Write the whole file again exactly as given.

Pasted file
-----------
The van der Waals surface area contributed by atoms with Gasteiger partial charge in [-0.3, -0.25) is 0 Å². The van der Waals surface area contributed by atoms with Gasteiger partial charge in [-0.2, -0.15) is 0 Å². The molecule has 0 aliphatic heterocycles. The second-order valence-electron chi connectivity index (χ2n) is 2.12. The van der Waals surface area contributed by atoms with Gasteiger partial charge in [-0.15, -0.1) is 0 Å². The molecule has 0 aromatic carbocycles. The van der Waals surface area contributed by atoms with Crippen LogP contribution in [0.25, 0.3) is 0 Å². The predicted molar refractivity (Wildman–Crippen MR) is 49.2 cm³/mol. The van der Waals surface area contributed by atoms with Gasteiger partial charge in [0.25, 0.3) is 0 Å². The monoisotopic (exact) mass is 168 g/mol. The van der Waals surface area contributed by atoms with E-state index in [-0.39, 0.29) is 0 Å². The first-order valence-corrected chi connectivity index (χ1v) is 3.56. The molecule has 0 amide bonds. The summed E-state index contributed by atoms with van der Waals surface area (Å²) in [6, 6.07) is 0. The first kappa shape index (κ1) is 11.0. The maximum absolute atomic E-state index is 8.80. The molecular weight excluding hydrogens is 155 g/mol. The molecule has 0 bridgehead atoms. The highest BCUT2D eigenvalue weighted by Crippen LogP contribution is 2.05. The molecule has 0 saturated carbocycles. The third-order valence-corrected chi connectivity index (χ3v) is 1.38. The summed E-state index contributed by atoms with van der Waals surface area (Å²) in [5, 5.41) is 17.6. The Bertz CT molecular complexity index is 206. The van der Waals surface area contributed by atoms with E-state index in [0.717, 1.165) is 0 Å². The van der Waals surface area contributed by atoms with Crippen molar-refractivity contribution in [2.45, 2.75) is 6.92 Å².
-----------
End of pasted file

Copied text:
The van der Waals surface area contributed by atoms with Gasteiger partial charge in [-0.3, -0.25) is 0 Å². The van der Waals surface area contributed by atoms with Gasteiger partial charge in [-0.2, -0.15) is 0 Å². The molecule has 0 aliphatic heterocycles. The second-order valence-electron chi connectivity index (χ2n) is 2.12. The van der Waals surface area contributed by atoms with Gasteiger partial charge in [-0.15, -0.1) is 0 Å². The molecule has 0 aromatic carbocycles. The van der Waals surface area contributed by atoms with Crippen LogP contribution in [0.25, 0.3) is 0 Å². The predicted molar refractivity (Wildman–Crippen MR) is 49.2 cm³/mol. The van der Waals surface area contributed by atoms with Gasteiger partial charge in [0.25, 0.3) is 0 Å². The monoisotopic (exact) mass is 168 g/mol. The van der Waals surface area contributed by atoms with E-state index in [-0.39, 0.29) is 0 Å². The first-order valence-corrected chi connectivity index (χ1v) is 3.56. The molecule has 0 amide bonds. The summed E-state index contributed by atoms with van der Waals surface area (Å²) in [6, 6.07) is 0. The first kappa shape index (κ1) is 11.0. The maximum absolute atomic E-state index is 8.80. The molecular weight excluding hydrogens is 155 g/mol. The molecule has 0 bridgehead atoms. The highest BCUT2D eigenvalue weighted by Crippen LogP contribution is 2.05. The molecule has 0 saturated carbocycles. The third-order valence-corrected chi connectivity index (χ3v) is 1.38. The summed E-state index contributed by atoms with van der Waals surface area (Å²) in [5, 5.41) is 17.6. The Bertz CT molecular complexity index is 206. The van der Waals surface area contributed by atoms with E-state index in [0.717, 1.165) is 0 Å². The van der Waals surface area contributed by atoms with Crippen molar-refractivity contribution in [2.45, 2.75) is 6.92 Å².